“Friday afternoons were for art,” Jocelyn Salaz happily remembered of her elementary-school days when she was growing up in Cuba, where she graduated Cuba High School in 2000.
That said, “I never imagined I would be an elementary art teacher,” Salaz said, remembering initially her thoughts of working in the medical field. “I wanted to combine science with service.”
Yet the Puesta del Sol Elementary art teacher and Rio Rancho Public Schools elementary art content leader was recently selected to receive the prestigious National Edwin Ziegfeld Award.
This award from the U.S. Society for Education Through Art honors distinguished leaders who have made significant contributions to the national and international fields of art education. Only two Ziegfeld Awards are presented annually: one national award to honor an art educator within the U.S. and one international award to honor a colleague from outside the U.S.
Salaz said she was nominated for the award by an arts colleague, Angela LaPorte of the University of Arkansas, who through her nomination asserted that Salaz “brought distinction to international aspects of art education through an exceptional and continuous record of achievement in scholarly writing, research, professional leadership, teaching, professional service or community service bearing on international education in the visual arts.”
“This is big, definitely something I didn’t see coming,” Salaz said of the award, happy to be able to fly to New York City to receive her it.
Her decision to change her major to art – “It just felt right,” she says now – while she was attending the University of New Mexico worked well for Rio Rancho Public Schools.
She has a bachelor’s degree in fine arts and a master’s in art education from UNM.
Now, she’s in her ninth year as Puesta del Sol Elementary’s art teacher, seeing every student in her classroom every six school days.
For the weekends, Salaz can be creative when she wants in her own studio. More than “just” a teacher, as an accomplished artist, she has two works of art hanging in the National Hispanic Cultural Center in Albuquerque.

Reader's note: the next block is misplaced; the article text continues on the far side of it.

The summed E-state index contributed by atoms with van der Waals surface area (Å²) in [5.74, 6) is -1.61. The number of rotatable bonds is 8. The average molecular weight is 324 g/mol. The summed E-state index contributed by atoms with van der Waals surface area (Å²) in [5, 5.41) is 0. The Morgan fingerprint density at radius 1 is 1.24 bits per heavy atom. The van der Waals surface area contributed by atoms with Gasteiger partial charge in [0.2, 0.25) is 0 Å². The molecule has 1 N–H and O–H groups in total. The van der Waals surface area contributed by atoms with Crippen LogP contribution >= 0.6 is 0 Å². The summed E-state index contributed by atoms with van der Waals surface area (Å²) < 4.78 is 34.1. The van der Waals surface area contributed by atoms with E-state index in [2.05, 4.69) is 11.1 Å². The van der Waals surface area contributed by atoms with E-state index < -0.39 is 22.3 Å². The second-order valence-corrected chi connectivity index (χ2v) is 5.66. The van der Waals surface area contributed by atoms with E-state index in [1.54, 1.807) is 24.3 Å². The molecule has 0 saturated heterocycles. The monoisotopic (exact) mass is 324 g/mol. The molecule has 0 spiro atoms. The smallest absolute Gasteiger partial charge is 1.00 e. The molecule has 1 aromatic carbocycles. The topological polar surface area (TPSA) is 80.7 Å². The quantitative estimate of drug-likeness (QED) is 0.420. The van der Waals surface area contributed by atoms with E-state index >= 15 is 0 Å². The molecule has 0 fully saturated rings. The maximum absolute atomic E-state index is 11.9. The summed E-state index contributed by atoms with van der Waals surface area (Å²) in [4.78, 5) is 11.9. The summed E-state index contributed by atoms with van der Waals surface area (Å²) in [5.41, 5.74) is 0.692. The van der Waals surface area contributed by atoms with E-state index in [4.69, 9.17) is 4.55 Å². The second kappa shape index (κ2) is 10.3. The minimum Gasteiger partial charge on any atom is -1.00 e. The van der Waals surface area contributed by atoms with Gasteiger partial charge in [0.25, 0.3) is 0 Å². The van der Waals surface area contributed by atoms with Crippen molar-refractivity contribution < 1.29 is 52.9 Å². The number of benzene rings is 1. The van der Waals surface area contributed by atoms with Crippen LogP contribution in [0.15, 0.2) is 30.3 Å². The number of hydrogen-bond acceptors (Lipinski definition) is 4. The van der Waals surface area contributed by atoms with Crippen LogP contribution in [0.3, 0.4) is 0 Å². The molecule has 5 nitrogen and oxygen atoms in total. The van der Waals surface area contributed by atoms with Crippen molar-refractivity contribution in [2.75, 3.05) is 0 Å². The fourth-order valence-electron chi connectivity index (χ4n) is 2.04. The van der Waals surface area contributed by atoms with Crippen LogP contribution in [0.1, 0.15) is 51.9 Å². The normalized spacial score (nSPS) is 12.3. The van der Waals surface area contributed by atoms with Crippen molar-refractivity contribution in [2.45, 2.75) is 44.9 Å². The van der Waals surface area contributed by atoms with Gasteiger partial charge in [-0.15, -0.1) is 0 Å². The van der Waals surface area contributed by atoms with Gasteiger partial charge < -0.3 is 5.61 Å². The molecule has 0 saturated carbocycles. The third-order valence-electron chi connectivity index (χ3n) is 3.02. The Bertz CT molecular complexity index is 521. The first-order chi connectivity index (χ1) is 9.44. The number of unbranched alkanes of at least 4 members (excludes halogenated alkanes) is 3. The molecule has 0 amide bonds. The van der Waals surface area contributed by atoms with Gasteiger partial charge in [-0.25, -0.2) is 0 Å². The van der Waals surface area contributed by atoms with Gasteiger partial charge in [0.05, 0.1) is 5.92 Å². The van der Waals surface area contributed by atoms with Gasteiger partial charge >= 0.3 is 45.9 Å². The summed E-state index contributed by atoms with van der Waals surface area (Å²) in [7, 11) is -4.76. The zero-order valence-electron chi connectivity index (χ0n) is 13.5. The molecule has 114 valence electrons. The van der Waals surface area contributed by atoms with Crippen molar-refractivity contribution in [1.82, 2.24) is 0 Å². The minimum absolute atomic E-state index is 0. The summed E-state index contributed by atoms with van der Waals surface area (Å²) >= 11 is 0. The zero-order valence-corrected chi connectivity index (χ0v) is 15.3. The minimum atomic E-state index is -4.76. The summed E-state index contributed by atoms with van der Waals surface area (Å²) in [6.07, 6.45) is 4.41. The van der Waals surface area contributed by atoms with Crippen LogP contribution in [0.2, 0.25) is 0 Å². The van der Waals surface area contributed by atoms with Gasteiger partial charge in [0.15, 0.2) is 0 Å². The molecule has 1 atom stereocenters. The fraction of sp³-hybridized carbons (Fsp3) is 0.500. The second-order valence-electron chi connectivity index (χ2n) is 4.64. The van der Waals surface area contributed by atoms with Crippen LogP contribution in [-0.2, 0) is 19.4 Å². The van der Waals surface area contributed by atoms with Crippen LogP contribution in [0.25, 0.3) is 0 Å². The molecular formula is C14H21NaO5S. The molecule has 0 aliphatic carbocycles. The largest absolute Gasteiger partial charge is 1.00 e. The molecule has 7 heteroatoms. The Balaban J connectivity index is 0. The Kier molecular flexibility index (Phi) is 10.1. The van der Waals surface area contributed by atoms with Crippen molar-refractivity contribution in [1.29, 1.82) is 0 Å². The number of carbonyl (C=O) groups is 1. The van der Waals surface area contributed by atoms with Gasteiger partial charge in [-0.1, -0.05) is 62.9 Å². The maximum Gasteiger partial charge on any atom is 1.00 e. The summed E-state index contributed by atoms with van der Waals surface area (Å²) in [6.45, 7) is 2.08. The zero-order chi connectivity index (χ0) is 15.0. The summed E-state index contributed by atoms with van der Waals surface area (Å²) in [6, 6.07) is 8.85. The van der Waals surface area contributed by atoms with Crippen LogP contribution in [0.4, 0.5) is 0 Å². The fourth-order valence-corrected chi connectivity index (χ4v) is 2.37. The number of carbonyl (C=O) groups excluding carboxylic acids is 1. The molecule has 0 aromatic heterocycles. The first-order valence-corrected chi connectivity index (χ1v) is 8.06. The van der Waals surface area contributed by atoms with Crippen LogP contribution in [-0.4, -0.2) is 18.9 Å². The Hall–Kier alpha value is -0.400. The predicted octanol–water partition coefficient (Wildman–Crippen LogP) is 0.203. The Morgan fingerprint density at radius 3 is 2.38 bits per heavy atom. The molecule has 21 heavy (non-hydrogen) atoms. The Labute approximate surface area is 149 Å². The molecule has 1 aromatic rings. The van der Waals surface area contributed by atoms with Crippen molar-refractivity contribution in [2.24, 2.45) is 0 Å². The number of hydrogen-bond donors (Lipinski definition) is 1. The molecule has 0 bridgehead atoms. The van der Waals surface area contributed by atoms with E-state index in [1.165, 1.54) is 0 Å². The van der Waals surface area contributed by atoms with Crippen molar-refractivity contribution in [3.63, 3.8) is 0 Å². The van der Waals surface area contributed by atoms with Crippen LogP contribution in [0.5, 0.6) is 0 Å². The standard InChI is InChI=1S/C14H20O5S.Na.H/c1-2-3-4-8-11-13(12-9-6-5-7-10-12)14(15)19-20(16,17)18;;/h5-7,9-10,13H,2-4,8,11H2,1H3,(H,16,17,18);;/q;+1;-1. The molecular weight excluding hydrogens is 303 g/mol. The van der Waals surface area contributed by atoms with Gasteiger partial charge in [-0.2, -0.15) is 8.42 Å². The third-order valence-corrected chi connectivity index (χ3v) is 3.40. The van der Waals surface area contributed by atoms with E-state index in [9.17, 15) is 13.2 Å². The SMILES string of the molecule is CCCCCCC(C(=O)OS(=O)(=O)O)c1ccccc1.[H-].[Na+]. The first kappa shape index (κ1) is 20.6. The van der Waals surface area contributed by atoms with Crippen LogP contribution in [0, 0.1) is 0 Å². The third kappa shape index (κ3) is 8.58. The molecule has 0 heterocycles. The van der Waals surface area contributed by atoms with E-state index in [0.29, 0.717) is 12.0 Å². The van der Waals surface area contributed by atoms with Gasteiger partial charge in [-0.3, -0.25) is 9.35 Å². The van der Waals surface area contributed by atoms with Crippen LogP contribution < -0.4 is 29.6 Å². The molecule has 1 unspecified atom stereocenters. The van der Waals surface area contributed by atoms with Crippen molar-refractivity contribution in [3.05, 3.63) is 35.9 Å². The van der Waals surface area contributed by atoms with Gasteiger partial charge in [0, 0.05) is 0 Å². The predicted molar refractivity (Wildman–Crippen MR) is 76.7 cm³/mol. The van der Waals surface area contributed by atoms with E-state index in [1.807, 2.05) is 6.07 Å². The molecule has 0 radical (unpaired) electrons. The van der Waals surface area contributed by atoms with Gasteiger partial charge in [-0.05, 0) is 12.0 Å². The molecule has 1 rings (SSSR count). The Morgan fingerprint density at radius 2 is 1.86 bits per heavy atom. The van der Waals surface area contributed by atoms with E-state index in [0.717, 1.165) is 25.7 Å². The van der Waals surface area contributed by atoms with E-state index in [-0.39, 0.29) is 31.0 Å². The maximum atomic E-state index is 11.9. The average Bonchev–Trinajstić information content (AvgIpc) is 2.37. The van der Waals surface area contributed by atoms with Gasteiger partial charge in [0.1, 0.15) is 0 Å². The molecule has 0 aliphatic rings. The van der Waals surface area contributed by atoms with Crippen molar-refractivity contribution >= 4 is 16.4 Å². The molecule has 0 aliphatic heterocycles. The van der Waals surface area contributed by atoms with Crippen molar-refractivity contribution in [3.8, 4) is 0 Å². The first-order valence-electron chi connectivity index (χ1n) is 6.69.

On her website, Salaz explained she has a passion for “the meaning and place of retablos in the 21st century, with a focus on spirituality, community (interconnections between the lives and stories of people) and place. I explore the conceptual underpinnings of how and why certain materials and techniques are chosen for art production and the physical properties and possible ideological and symbolic usages of such materials, based on study of pre-Columbian and baroque art.”
“I’m so fortunate to be working as an art teacher. I’m proud of the work that I do,” she said.
She’s also happy with her opportunity to oversee and coordinate the efforts of the district’s other elementary art teachers, “amazing teachers working together.
“We create a lot of our own curriculum,” Salaz said, which can be technical and conceptual. “We have a lot of freedom, but we have to follow the standards – and they’re vague.”
Bottom line: When students advance from elementary to middle school, she said, she hopes they “understand that art-making is a process that includes mistakes and discoveries (much like life itself) and experience the joy of creating, to understand how things work, no matter what they do in life.
“What they see around them and (knowing) what it means,” is also what she hopes the kids pick up, and – perhaps more importantly – “know how to treat each other and manage their feelings, things not in the curriculum.”
Be it known, says Salaz, what she and the other art teachers do in the district is mainly because “We just have a lot of respect (from RRPS) for the arts.”